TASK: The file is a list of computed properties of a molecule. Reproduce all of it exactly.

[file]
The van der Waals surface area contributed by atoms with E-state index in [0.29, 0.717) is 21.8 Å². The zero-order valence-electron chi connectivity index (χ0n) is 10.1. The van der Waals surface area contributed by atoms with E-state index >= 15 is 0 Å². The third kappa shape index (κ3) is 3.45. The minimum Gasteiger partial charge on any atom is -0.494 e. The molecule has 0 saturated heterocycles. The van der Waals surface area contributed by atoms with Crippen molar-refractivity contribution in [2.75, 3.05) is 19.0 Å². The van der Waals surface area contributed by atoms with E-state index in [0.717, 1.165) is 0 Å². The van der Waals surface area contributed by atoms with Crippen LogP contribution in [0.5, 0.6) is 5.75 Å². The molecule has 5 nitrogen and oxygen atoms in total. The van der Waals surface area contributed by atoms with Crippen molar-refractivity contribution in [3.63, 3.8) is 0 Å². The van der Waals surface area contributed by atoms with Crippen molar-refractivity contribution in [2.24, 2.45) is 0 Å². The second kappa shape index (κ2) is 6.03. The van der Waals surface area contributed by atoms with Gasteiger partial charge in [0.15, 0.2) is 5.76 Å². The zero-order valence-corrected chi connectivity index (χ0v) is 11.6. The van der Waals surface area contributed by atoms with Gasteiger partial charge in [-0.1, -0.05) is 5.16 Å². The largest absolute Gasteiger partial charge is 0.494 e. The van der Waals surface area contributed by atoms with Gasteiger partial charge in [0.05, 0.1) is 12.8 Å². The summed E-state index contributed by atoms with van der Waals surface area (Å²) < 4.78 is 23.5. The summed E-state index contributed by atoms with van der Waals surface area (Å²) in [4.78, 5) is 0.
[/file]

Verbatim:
The van der Waals surface area contributed by atoms with E-state index in [0.29, 0.717) is 21.8 Å². The zero-order valence-electron chi connectivity index (χ0n) is 10.1. The van der Waals surface area contributed by atoms with E-state index >= 15 is 0 Å². The third kappa shape index (κ3) is 3.45. The minimum Gasteiger partial charge on any atom is -0.494 e. The molecule has 0 saturated heterocycles. The van der Waals surface area contributed by atoms with Crippen molar-refractivity contribution in [2.75, 3.05) is 19.0 Å². The van der Waals surface area contributed by atoms with E-state index in [0.717, 1.165) is 0 Å². The van der Waals surface area contributed by atoms with Crippen LogP contribution in [0.5, 0.6) is 5.75 Å². The molecule has 5 nitrogen and oxygen atoms in total. The van der Waals surface area contributed by atoms with Crippen molar-refractivity contribution in [3.63, 3.8) is 0 Å². The van der Waals surface area contributed by atoms with Crippen molar-refractivity contribution in [2.24, 2.45) is 0 Å². The second kappa shape index (κ2) is 6.03. The van der Waals surface area contributed by atoms with Gasteiger partial charge in [0.15, 0.2) is 5.76 Å². The zero-order valence-corrected chi connectivity index (χ0v) is 11.6. The van der Waals surface area contributed by atoms with Gasteiger partial charge in [-0.1, -0.05) is 5.16 Å². The largest absolute Gasteiger partial charge is 0.494 e. The van der Waals surface area contributed by atoms with Gasteiger partial charge in [0.05, 0.1) is 12.8 Å². The summed E-state index contributed by atoms with van der Waals surface area (Å²) < 4.78 is 23.5. The summed E-state index contributed by atoms with van der Waals surface area (Å²) in [4.78, 5) is 0.